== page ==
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            • #7
              Is it a linked brake system with one piston operated by the rear brake?

              Fixed disc won't "wobble" around and knock the pads back like a floating disc...

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              • #8
                Is it pre 2014?

                Linked brakes-- google says they were dropped after 2014--shit idea on an adventure bike ???? Dunno.
                " Imagination is the seed of life..."

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                • #9
                  I've had those symptoms on my rear brakes before. The cause was old brake hoses. Brake/hydrolic hoses come double skinned to prevent bursting or punctures and sometimes on old brake hoses the inner skin can collapse where you can still force fluid through lever pressure but the return press is doesn't have the force to push pass the collapsed section of hose so the piston retracts so slowly or not at all but will retract easily if you were to lever the pads off the rotor. The symptoms only became significantly noticable when filtering through 15km of rush hour traffic type conditions where I'd be using a lot of rear brake to smooth out my speed in low gears for long distances. Hope that helps

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                  • #10
                    get ya foot off the lever

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                    • #11
                      The mechanism that makes the piston return is the flex of the piston seals at the calliper. Have you replaced them? They get old and stiff over time and flex less.

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                      • #12
                        Originally posted by SomeBloke View Post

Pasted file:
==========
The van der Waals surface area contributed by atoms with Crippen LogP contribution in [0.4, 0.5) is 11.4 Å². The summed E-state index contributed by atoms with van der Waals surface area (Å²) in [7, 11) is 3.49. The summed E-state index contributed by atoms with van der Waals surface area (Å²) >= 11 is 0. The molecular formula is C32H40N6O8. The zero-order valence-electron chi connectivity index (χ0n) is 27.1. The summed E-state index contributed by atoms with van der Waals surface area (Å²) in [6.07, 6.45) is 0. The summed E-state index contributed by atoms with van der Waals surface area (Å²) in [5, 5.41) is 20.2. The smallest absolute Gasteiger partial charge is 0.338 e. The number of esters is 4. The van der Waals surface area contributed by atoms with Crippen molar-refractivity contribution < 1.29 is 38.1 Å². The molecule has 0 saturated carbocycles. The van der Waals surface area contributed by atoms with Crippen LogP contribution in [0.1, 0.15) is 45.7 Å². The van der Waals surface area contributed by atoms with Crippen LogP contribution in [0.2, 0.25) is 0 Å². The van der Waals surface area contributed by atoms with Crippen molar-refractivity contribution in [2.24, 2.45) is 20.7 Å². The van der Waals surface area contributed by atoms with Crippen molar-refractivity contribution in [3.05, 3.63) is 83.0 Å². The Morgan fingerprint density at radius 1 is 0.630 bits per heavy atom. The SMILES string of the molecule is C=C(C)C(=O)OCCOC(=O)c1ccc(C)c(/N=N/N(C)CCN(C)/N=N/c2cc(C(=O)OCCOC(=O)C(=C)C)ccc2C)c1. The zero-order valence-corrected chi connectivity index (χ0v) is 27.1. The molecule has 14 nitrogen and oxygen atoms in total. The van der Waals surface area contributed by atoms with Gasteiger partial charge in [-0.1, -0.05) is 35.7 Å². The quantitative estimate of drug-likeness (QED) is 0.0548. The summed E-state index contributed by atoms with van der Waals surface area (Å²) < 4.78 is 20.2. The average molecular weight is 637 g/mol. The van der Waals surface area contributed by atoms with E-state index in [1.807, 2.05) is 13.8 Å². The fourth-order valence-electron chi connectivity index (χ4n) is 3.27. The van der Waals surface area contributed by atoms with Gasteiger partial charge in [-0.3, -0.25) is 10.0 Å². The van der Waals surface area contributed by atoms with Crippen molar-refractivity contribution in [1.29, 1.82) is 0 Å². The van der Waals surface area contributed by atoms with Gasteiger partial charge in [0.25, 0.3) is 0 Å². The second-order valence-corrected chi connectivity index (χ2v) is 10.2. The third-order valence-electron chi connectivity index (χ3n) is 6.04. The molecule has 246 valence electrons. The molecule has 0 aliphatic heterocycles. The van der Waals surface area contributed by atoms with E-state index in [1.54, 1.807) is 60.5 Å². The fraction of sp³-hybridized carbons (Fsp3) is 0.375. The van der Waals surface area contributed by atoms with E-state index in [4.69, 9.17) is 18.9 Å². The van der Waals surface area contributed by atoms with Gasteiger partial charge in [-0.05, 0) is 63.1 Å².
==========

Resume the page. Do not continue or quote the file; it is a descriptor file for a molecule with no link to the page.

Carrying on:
The mechanism that makes the piston return is the flex of the piston seals at the calliper. Have you replaced them? They get old and stiff over time and flex less.
                        That and the absence of fluid pressure...the master cylinder vent port may be slightly clogged or the piston return sping may be weak
                        Smoke me a kipper...I'll be home in time for breakfast

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                        • #13
                          Originally posted by SomeBloke View Post
                          The mechanism that makes the piston return is the flex of the piston seals at the calliper. Have you replaced them? They get old and stiff over time and flex less.
                          There are two seals - a dust seal and a wiper seal. Neither do what you seem to be describing. If they did then you wouldn't have to push the pistons in to the fully retracted position before changing brake pads - they would already be retracted because of the seals... which they aren't. If this were the case though there would be a large gap between worn pads and rotors, which there is not - even when they're down to metal they'll still be skimming the disc.

                          The dust seal simply keeps brake dust and road dirt from accumulating around the exposed piston, and reaching the wiper seal. It has no strength, it's made of thin rubber, that's why it can tear.

                          Hope that was informative in a nice enough way
                          Click Link for My Bikes:

                          Aprilia RS250
                          1985 GSXR750 "Slabbie"

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                          • #14
                            The seals flex... That's why nominal clearance is tiny. That clearance is seal deflection.

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                            • #15
                              That's an interesting diagram. I'm intrigued, I genuinely had no idea the wiper seal did that. From your post I thought you were suggesting the dust seal sprung the piston back in the whole way. My bad.
                              Click Link for My Bikes:

                              Aprilia RS250
                              1985 GSXR750 "Slabbie"